Posts tagged: Writing

On Teaching Writing

By , February 4, 2011 10:50 am

Among other things, Roger Rosenblatt teaches writing at Stony Brook University. He talks about teaching in a recent interview with The Christian Science Monitor.

Two key paragraphs hit home, the first, because it has already caused me to raise the bar for myself:

Who taught you to write?
I went to the the Friends Seminary in New York, which was a dreadful school largely, except for one fellow named Jon Beck Shank. He was a Mormon who had come out of the army, went to Yale, and was very interested in theater. He gave us Canada Mints to taste and said, “Taste this and write down what it tastes like,” so we would learn to write metaphor and simile. He had us read poetry, a great deal of poetry so as to appreciate original language. When we studied Shakespeare he had us build a model of the Globe Theater. He just did things that no other teacher would have thought of doing to get into our minds so that we would begin to understand that writing was something that was important to our lives. I was very very lucky to have had him. He meant the world to me.

The second, because it reminds me that I matter as a writing teacher:

What have your students taught you?
That they need me. They need me and my ilk. They need teachers who value them and their lives. Because writing is a validation of their lives and they know it. Whether they’re writing poetry, essays, or stories, it doesn’t matter. Every writing teacher gives the subliminal message, every time they teach: “Your life counts for something.” In no other subject that I know of is that message given.

I learned nothing new in either of these paragraphs, but I needed reminding.

By the way, I have never heard of Jon Beck Shank until today. A Mormon myself, I’m interested in knowing more.

I Grade; Therefore, I Waste A Lot of Time

By , January 1, 2011 9:27 pm

My son gave me The 4-Hours Workweek to read, and it’s got me thinking. The take away so far is that we need to think outside the 9 – 5 box that employers put us in. The author, Tim Ferris, claims that by planning, implementing deadlines, and eliminating the unnecessary, you can cut your work week back to 4 hours.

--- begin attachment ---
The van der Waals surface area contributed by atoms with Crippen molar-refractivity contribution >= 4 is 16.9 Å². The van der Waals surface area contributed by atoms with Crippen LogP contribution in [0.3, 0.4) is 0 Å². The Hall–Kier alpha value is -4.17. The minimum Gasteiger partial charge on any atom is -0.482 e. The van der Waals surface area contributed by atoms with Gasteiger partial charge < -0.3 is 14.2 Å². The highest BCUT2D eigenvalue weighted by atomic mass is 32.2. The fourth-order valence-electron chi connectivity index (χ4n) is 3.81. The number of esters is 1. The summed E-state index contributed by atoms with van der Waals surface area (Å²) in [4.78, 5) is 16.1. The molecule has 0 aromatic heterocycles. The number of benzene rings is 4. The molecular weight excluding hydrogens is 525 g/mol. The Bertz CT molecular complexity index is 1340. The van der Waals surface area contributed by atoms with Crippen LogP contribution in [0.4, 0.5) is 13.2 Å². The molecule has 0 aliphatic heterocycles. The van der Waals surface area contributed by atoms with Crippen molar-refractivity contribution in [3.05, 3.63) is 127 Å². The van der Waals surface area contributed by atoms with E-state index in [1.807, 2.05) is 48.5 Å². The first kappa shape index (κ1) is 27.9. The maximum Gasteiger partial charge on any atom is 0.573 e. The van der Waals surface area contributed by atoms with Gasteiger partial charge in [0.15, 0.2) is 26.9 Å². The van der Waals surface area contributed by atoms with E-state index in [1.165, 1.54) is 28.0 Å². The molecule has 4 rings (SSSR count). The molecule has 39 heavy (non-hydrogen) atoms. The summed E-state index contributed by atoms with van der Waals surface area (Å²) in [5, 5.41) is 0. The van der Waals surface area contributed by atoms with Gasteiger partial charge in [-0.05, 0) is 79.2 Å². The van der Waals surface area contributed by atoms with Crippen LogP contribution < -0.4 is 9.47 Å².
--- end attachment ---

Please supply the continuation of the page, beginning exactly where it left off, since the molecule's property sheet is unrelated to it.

Well, among other things, I teach writing. And I grade writing. Ferris’s book has me thinking about how I can serve my students, make my employer happy, and still cut back on the time I spend grading my students’ writing. A few ideas come to mind.

Since I’m an obsessive copy editor, my first order of business is to cut back on the amount of copy editing I do. I’ve tried this before by stopping after a page or two of pointing out comma errors and grammar problems and drawing two lines across the paper to indicate where I stopped. The idea is that since students can only work on so much, they should concentrate on the types of errors I’ve checked above the line. Once they’ve mastered those, the next time around the errors above the lines should be different.

Another idea is to give my students a list of say five or six problems that show up in most writing, and have them work only on them. That way, all I have to look for are those problems.

Finally, and probably the best idea of all, I need to stress peer review in class and out of class more. That way, the burden is on the student. Again, I could give them lists of five or six things to look for in the writing of others. Such repetitive learning should result in mastery of those five or six things.

Imagine how much better everybody’s writing would be if they simply eliminated the passive voice and mastered the comma. Add a more precise word choice and fewer words, and their writing should be singing in short order.

Is a 4-hour workweek in my future? Probably not, but I may be able to cut it to less than 40 hours.

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